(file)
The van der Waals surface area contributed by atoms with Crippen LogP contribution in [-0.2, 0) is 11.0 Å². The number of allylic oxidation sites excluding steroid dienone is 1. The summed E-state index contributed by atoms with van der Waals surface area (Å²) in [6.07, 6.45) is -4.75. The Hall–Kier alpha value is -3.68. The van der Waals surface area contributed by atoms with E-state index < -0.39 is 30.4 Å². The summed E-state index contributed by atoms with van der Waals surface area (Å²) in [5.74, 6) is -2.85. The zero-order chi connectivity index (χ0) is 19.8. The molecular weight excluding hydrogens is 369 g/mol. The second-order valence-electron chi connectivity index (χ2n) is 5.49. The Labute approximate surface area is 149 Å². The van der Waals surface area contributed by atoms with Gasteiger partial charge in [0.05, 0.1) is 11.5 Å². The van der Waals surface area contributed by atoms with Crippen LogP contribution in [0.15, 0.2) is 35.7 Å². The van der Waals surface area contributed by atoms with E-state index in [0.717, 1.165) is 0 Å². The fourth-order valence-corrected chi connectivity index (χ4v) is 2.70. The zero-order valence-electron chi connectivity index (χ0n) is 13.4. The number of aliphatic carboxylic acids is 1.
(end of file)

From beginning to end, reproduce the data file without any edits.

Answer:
The van der Waals surface area contributed by atoms with Crippen LogP contribution in [-0.2, 0) is 11.0 Å². The number of allylic oxidation sites excluding steroid dienone is 1. The summed E-state index contributed by atoms with van der Waals surface area (Å²) in [6.07, 6.45) is -4.75. The Hall–Kier alpha value is -3.68. The van der Waals surface area contributed by atoms with E-state index < -0.39 is 30.4 Å². The summed E-state index contributed by atoms with van der Waals surface area (Å²) in [5.74, 6) is -2.85. The zero-order chi connectivity index (χ0) is 19.8. The molecular weight excluding hydrogens is 369 g/mol. The second-order valence-electron chi connectivity index (χ2n) is 5.49. The Labute approximate surface area is 149 Å². The van der Waals surface area contributed by atoms with Gasteiger partial charge in [0.05, 0.1) is 11.5 Å². The van der Waals surface area contributed by atoms with Crippen LogP contribution in [0.15, 0.2) is 35.7 Å². The van der Waals surface area contributed by atoms with E-state index in [0.717, 1.165) is 0 Å². The fourth-order valence-corrected chi connectivity index (χ4v) is 2.70. The zero-order valence-electron chi connectivity index (χ0n) is 13.4. The number of aliphatic carboxylic acids is 1.